The time of Mr. Jewel‘s arrival in England, is no where expressed that I can find, but he being then at Zurick in all probability, was for that cause none of the first that returned; so that when he came back, he had the comfort to find all things well disposed, for the reception of the Reformation: for the Queen had by a Proclamation of the thirtieth of December 1558. ordered that no man, of what quality soever he were, should presume to alter any thing in the State of Religion, or innovate in any of the Rites and Ceremonies thereunto belonging, &c. until some further order should be taken therein. Only it was permitted, and withall required, that the Litany, the Lords-Prayer, the Creed and the Ten Commandments, should be said in the English Tongue, and that the Epistle and Gospel should be read in English at the time of the High Mass, which was done (saith Dr. Heylyn) in all the Churches of London, on the next Sunday after being New-Years-day; and by degrees in all the other Churches of the Kingdom: Further than this, she thought it not convenient to proceed at the present, only she prohibited the Elevation of the Sacrament at the Altar of the Chappel Royal: Which was likewise forborn in all other Churches: and she set at liberty all that had been imprisoned for Religion in her Sister’s time, and ordered the Liturgy to be revised with great care, and that a Parliament should be summoned to sit at Westminster the 25th of January 1559.
The news of the Queen’s death came to Zurick the last of November. Mart. Letters.
All this I suppose at least was done before Mr. Jewel returned into England; for whether he was here at the Coronation is uncertain. He was entertained first by Mr. Nicholas Culverwell for almost six months, and then falling into a Sickness, was invited, by Dr. William Thames, to lodge at his House; but this was after the Parliament.
The Liturgy being then reviewed, and whatever might give the Popish Party any unnecessary Exasperation or Discontent purged out, in order to the facilitating the passing an Act of Parliament for the settling it, and the establishment of other things that were necessary, a publick Disputation was appointed on the Thirtieth of March following, to be holden in the Church of Westminster in the English Tongue, in the presence of as many of the Lords of the Council, and of the Members of both Houses, as were desirous to inform themselves in the State of the Questions. The Disputation was also to be managed (for the better avoiding of Confusion) by a mutual interchange of Writings upon every Point; each Writing to be answered the next day, and so from day to day till the whole were ended. To all which the Bishops at first consented, tho they would not afterwards stand to it. The Questions were Three, concerning Prayers in the Vulgar Tongue, the Power of the Church, for the changing Rites and Ceremonies, and the Propitiatory Sacrifice of the Mass for the Living and the Dead.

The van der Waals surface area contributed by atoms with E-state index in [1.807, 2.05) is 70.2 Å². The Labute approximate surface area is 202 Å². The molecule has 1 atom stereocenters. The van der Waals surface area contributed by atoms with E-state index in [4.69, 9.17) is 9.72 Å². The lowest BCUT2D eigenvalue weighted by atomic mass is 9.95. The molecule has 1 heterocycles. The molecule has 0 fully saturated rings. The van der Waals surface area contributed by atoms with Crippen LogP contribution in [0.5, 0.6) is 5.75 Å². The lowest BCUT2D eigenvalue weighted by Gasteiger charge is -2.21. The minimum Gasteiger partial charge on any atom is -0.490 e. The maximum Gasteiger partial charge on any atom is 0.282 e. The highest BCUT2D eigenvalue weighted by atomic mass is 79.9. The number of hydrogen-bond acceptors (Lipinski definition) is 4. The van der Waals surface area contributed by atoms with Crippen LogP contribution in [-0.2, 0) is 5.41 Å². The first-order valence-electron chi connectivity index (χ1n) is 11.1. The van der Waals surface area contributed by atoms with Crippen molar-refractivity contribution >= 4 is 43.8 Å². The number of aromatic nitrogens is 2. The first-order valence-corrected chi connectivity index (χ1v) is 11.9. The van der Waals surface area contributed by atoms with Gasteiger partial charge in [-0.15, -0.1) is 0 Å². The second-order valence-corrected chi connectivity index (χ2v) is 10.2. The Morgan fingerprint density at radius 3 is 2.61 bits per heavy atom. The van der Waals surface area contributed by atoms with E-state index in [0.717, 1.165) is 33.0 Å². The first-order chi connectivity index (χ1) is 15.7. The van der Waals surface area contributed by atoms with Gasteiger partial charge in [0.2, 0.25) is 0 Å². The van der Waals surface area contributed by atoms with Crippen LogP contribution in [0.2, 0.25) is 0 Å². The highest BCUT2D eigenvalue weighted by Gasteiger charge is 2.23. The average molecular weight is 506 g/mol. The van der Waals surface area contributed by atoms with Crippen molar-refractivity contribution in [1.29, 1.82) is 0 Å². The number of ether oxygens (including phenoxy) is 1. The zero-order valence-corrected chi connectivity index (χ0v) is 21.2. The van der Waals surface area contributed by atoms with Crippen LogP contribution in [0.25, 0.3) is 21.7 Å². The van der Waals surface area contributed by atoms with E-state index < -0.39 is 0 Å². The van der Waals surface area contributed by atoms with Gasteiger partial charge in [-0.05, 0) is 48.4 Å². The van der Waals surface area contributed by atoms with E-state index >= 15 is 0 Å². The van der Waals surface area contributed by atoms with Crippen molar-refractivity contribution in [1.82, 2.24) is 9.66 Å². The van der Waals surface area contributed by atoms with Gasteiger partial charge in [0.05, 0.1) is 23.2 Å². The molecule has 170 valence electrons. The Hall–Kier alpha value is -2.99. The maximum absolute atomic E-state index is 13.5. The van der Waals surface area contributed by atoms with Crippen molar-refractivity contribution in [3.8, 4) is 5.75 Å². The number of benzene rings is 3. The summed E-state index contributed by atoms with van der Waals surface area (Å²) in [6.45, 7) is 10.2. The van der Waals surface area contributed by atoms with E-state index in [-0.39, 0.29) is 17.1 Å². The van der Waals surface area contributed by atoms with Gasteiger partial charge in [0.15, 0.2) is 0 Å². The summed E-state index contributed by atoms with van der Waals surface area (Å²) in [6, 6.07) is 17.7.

The first use that was made of Mr. Jewel after his return, was the nominating him one of the Disputants for the reformed Party; and tho he was the last in number and place, yet he was not the least either in desert or esteem, having made great Additions to his former Learning in his four years Exile and Travel: which is great improvement to ingenious Spirits. But this Disputation was broken off by the Popish Party, who would not stand to the order appointed; so that Mr. Jewel in all probability had no occasion to show either his Zeal or Learning.
The Parliament ended the eighth of May 1559. and by virtue of an Act passed in this Parliament, soon after Midsummer the Queen made a Visitation of all the Dioceses in England, by Commissioners for rectifying all such things as they found amiss, and could not be redressed by any ordinary Episcopal Power, without spending of more time than the Exigencies of the Church could then admit of. And this was done by a Book of Articles printed for that purpose, and the Inquiry was made upon Oath by the Commissioners. Here Mr. Jewel was taken in again, and made one of these Commissioners for the West. When he visited his own Native Country, which till then perhaps he had not seen since his return from Exile, when also he preached to and disputed with his Country-men, and endeavoured more to win them to embrace the Reformation by good Usage, Civility and Reason, than to terrify or awe them by that great Authority the Queen had armed him and his fellow Commissioners with.
The Sunday before Easter of this year, Bishop Jewel preached at Paul‘s Cross, his famous Sermon upon the 1 Cor. 11. v. 25. For I have received of the Lord that which also I delivered unto you, that the Lord Jesus the same night in which he was betrayed took Bread, &c. This Sermon gave a fatal blow to the Popish Religion here in England, which was become very odious to all men, by reason of the barbarous Cruelty used by those of that Persuasion in the Reign of Queen Mary; but the Challenge which he then made, and afterwards several times and in several places repeated, was the most stinging part of this Sermon, and therefore tho I am concerned to be as short as I can, I will yet insert this Famous Piece at large.